Antigua Bimble

Our First Bimble in Antigua, Guatemala
 
 
 
 
 
 
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The Senile Seven bimbled to McDonald’s for breakfast and enjoyed one of the most commanding views, to the south of the city, the Volcán de Agua or "Volcano of Water", stands some 12,356 feet high, dominating the skyline. When the Spanish arrived, the inhabitants of the zone, Kakchikel Mayas, called it Hunapú (they still do). However, it became known as Volcán de Agua after a lahar from the volcano buried the second site of the capital, which prompted the Spanish authorities to move the capital to present-day Antigua. To the west of the city is a pair of peaks, Acatenango, last erupted in 1972, some 13045 feet high, and the Volcán de Fuego or "Volcano of Fire", some 12,346 feet high. "Fuego" is famous for being almost constantly active at a low level. Steam and gas issue from its top daily, but larger eruptions are rare.
 
 
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Population: The city had a peak population of some 60,000 in the 1770’s; the bulk of the population moved away in the late 18th century. Despite significant population growth in the late 20th century, the city had only reached half that number by the 1990’s. According to the 2007 census, the city has some 34,685 inhabitants. Antigua Guatemala serves as the municipal seat for the surrounding municipality of the same name. It also serves as the departmental capital of Sacatepéquez Department.

 

 

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Economy: Tourism is the main driver of the economy. Antigua is also a coffee-producing region of Anacafé. Parque Central is a very popular meeting place and we enjoyed the pan pipes. Pepe particularly enjoyed one half of the duo.

 

 

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Language schools: Antigua is known as a destination for people who want to learn Spanish through immersion. Gulp. The town is home to seventy five registered Spanish language schools (and many not) and it is one of the most popular for students from Europe and North America. Language institutes are one of the primary industries of Antigua, along with tourism.

The University of San Carlos was founded by the Papal Bull of Pope Innocent XI issued dated the 18th of June 1687 and is considered one of the most beautiful, examples of colonial architecture in Antigua. The university was the third founded in the American continent, right after Mexico and Peru’s universities. It was founded by the name of Colegio Mayor de Santo Tomás in 1562 and it was officially declared a university on the 31st of January 1676 by royal command of King Charles II of Spain. Its main building, which was built in 1763, is home to the Museo de Arte Colonial.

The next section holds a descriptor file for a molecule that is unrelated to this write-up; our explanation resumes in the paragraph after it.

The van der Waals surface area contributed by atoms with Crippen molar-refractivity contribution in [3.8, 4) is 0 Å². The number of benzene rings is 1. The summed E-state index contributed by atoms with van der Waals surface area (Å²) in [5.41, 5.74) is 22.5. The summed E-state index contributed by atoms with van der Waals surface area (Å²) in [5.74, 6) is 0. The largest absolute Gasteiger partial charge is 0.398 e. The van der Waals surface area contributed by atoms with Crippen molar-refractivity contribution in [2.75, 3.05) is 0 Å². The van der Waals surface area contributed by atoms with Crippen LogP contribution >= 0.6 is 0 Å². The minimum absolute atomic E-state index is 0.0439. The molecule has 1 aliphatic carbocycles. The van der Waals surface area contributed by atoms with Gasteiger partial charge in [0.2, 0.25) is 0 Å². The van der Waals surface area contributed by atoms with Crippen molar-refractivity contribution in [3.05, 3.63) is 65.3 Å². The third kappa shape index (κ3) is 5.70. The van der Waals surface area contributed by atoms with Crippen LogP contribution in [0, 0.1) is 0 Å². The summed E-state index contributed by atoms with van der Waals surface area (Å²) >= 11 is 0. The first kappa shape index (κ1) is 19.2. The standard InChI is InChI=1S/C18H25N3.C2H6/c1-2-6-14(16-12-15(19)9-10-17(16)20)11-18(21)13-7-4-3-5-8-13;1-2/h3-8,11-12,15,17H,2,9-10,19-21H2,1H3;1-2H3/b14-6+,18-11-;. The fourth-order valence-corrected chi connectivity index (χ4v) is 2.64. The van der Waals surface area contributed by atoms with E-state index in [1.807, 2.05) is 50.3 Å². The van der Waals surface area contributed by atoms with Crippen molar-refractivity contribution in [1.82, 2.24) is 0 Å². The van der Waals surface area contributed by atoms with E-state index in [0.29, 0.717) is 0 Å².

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Sports: Antigua GFC football club has played in the Guatemala top division for several years but have been playing in the second division lately. Their home stadium is the Estadio Pensativo which has a capacity of 9,000. They are nicknamed Los panzas verdes ("Green bellies").

 

 

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Cuisine: The town has loads of restaurants – some plain, some fancy. As well as eateries offering traditional Guatemalan cuisine, we have seen Chinese, Japanese, Thai, Mediterranean, Italian, Irish and American. Just down the road from our school we saw a Sunday Roast Beef on the menu for around four pounds fifty, I have no doubt that is where Bear will want to be next Sunday.

 

 

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Tourism: Antigua is a growing tourist destination in Guatemala as it is close to Guatemala City but is much calmer and safer, with more tourist oriented activities. It is possible to take buses from Antigua to many parts of Guatemala, many travel agencies offer shuttles to the main tourist places: Monterrico beach, Lake Atitlan, Coban, Tikal or even Copan in Honduras, though the transportation is more central in Guatemala City. For now we are very happy to explore this photogenic city. 

 

 

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Antigua is also known for its chocolate makers: At ChocoMuseo Dorrie posed with Alexander, at the museum of cacao and chocolate you can learn how the Mayas were using cacao and make your own chocolate inside the artisanal factory. Lord Mac found the samples. Other places such as Chocolalala, Fernando's Koffee and Chocolarti make and sell chocolate.

 

 

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Behind the Chocolate Museum was a lovely courtyard with locals crafts on sale.

 

 

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Behind a Jade shop we listened to a talk on Maya culture, their calendar, beliefs and a little on how jade is formed.

 

 

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According to the Maya calendar, the day we were born makes Bear a turtle and me a monkey – no surprises there then
 
 
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ALL IN ALL WE LIKE THE TOWN VERY MUCH

                     JUST AS WELL IF WE ARE HERE FOR WEEKS – GULP

                     BE BRAVE